Far from serving peripheral and stereotypical roles, the women who appear in Invisible Man are indirectly involved in teaching IM the lessons he must learn to advance in his journey of self-discovery and to succeed in his reemergence into the outside world. Sybil, if not intentionally, teaches him not only the lessons of invisibility before he advances into the Harlem riots but also those of society and humanity in general. She does not overwhelm him with ideology, like the Grandfather or the veteran; instead, her distorted actions thrust reality into IM’s face and open his eyes literally as he awakens from his blind stupor.
It is with Sybil that IM finally realizes his invisibility, manifested by the repetition of “I am invisible” (Ellison 526) throughout the scene. To Sybil, IM is only an object of sexual gratification, a “big black bruiser” (522) who has no humanistic identity. If identity must have a name, IM continues to be nameless. IM recognizes Sybil’s existence by questioning: “What’s your name?” (523). Ironically, Sybil never asks IM for his name, which further verifies that he is invisible. Even though he has been invisible throughout the book, this is the first time he understands he is being exploited by others. He...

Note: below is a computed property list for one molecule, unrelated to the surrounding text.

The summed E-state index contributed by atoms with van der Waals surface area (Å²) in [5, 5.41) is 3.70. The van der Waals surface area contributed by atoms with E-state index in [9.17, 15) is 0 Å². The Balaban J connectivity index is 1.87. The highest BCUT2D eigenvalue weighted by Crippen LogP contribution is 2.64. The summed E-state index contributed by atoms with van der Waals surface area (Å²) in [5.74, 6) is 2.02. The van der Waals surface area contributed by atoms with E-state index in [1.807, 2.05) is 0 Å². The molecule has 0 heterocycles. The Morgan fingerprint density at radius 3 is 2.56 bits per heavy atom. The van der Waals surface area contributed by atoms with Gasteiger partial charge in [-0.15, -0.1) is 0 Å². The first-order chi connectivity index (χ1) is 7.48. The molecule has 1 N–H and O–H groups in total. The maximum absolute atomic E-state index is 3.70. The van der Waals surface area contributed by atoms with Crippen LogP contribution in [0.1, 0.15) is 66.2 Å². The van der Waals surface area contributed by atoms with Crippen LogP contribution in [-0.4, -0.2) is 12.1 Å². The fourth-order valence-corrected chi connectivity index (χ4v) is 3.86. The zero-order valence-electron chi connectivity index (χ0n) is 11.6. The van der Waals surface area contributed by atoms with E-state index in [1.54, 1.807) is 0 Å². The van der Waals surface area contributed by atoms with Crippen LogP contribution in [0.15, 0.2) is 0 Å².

Join Now to View Premium Content
GradeSaver provides access to 923 study guide PDFs and quizzes, 7305 literature essays, 2080 sample college application essays, 302 lesson plans, and ad-free surfing in this premium content, “Members Only” section of the site! Membership includes a 10% discount on all editing orders.
Already a member? Log in